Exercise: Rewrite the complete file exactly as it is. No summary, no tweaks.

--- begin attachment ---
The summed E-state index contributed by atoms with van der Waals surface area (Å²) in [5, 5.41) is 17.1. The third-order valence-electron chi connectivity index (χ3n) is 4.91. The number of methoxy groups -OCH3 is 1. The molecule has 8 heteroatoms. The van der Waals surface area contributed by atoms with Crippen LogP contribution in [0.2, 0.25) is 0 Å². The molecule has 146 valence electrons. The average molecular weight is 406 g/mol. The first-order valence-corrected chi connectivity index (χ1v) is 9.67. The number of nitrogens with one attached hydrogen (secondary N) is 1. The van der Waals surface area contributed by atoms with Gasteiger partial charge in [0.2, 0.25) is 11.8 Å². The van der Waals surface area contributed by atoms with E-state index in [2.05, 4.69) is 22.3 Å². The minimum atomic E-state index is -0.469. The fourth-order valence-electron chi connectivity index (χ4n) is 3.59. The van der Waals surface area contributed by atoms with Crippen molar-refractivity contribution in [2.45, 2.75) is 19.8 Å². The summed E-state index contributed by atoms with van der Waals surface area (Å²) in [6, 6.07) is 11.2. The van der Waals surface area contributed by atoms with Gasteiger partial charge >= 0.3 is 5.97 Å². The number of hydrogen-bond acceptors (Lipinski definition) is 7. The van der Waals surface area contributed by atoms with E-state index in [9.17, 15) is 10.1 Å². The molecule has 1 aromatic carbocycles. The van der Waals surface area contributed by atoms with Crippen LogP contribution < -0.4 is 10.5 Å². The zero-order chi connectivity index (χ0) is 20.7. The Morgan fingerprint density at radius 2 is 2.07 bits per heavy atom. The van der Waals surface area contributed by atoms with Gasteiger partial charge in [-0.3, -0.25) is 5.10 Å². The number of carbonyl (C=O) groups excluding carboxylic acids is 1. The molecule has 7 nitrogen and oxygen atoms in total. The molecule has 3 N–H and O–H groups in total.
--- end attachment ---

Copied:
The summed E-state index contributed by atoms with van der Waals surface area (Å²) in [5, 5.41) is 17.1. The third-order valence-electron chi connectivity index (χ3n) is 4.91. The number of methoxy groups -OCH3 is 1. The molecule has 8 heteroatoms. The van der Waals surface area contributed by atoms with Crippen LogP contribution in [0.2, 0.25) is 0 Å². The molecule has 146 valence electrons. The average molecular weight is 406 g/mol. The first-order valence-corrected chi connectivity index (χ1v) is 9.67. The number of nitrogens with one attached hydrogen (secondary N) is 1. The van der Waals surface area contributed by atoms with Gasteiger partial charge in [0.2, 0.25) is 11.8 Å². The van der Waals surface area contributed by atoms with E-state index in [2.05, 4.69) is 22.3 Å². The minimum atomic E-state index is -0.469. The fourth-order valence-electron chi connectivity index (χ4n) is 3.59. The van der Waals surface area contributed by atoms with Crippen molar-refractivity contribution in [2.45, 2.75) is 19.8 Å². The summed E-state index contributed by atoms with van der Waals surface area (Å²) in [6, 6.07) is 11.2. The van der Waals surface area contributed by atoms with Gasteiger partial charge >= 0.3 is 5.97 Å². The number of hydrogen-bond acceptors (Lipinski definition) is 7. The van der Waals surface area contributed by atoms with E-state index in [9.17, 15) is 10.1 Å². The molecule has 1 aromatic carbocycles. The van der Waals surface area contributed by atoms with Crippen LogP contribution < -0.4 is 10.5 Å². The zero-order chi connectivity index (χ0) is 20.7. The Morgan fingerprint density at radius 2 is 2.07 bits per heavy atom. The van der Waals surface area contributed by atoms with Gasteiger partial charge in [-0.3, -0.25) is 5.10 Å². The number of carbonyl (C=O) groups excluding carboxylic acids is 1. The molecule has 7 nitrogen and oxygen atoms in total. The molecule has 3 N–H and O–H groups in total.